"Functional Roles of Conserved Structural Features in α-Defensins"
Dr K. Johan Rosengren, The University of Queensland
Date: Friday 18th October 2013, 11am
Venue: JCU Cairns A21.001 Teaching Annex; Videolinked to JCU Townsville Bldg 9 Multi Purpose AV Services room 001 (DA 9001)
Mammalian defensins are cationic, cysteine-rich peptides with broad-spectrum antimicrobial activities. α-Defensins consist of 32-40 amino acids including six cysteines that form three disulfide bonds in a CysI-CysVI, CysII-CysIV, CysIII-CysV arrangement. In addition to the invariant cysteines a salt-bridge is highly conserved in the family. We have investigated the role of these features for the structure, function, stability and folding of a mouse Paneth cell α-defensin cryptdin-4 (Crp4), which is an important mediator of immunity in the small intestine. Mutations removing the disulfides result in a highly compromised structure, evident from NMR spectroscopy studies, but interestingly do not affect the antimicrobial activity. However, unstructured variants are highly susceptible to degradation by proteolytic enzymes. Removal of the salt-bridge by substitution of either Arg7 or Glu15 yields a similar result. Mutated variants retain antimicrobial activity, and although all variants adopt native-like folds the structures are more flexible, translating into a decrease in proteolytic stability. α-Defensins are produced as inactive propeptides with a prodomain rich in acidic residues followed by the highly basic defensin domain. Comparisons of refolding of the precursors proCrp4 and (E15D)-proCrp4 showed that even the most conservative salt-bridge disrupting replacement Glu15Asp impaired refolding of the peptide precursor in vitro, also highlighting a role for the salt-bridge in folding. NMR studies of proCrp4 reveal that the prodomain does not adopt an ordered structure, but is motionally restricted based on 15N relaxation measurements. Mutations to the acidic residues of the prodomain restores antimicrobial activity and results in it becoming fully flexible, suggesting the autoinhibition of the propeptide is due to a charge neutralizing interaction between the domains. We conclude that both the disulfide array and the salt-bridge are important for in vivo function by conferring proteolytic stability, including during the precursor processing. The salt bridge also facilitates adoption of the characteristic α-defensin fold. The studies on Crp4 highlight how protein features evolve not only to optimise a particular bioactivity, but also to ensure efficient production, sufficient stability, and minimal toxicity.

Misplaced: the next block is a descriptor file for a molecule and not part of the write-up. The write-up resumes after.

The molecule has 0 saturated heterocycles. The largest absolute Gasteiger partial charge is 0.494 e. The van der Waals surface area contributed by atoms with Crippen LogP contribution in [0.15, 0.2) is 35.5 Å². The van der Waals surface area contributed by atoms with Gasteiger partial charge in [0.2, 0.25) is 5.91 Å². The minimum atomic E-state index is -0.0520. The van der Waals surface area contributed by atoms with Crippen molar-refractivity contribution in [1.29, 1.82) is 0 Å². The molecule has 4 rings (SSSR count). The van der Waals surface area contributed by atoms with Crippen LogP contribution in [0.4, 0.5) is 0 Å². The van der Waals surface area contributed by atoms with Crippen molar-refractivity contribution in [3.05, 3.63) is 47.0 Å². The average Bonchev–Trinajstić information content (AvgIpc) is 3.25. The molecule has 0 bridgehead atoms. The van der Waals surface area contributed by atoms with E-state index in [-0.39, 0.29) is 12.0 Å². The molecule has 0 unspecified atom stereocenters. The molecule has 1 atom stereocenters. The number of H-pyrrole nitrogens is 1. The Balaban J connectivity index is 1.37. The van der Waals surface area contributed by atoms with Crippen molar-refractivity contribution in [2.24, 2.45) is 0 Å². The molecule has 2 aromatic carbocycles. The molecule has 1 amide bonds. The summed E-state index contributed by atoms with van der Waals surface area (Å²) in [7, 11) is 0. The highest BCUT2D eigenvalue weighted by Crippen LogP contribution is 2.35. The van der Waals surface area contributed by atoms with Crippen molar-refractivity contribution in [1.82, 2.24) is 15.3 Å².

Johan Rosengren completed his PhD under Prof David Craik at the Institute for Molecular Bioscience, in 2003. He has held appointments at Institute for Molecular Bioscience, Linnaeus University and Uppsala University and since 2011 he is a group leader at the School of Biomedical Sciences, University of Queensland and is funded by an NHMRC Career Development Award. Dr Rosengren's research interests are in NMR spectroscopy and protein structure in particular peptides with unusual structural restraints. He was awarded the Sir Paul Callaghan Medal by the Australian & New Zeeland Society for Magnetic Resonance for contributions to the field of magnetic resonance.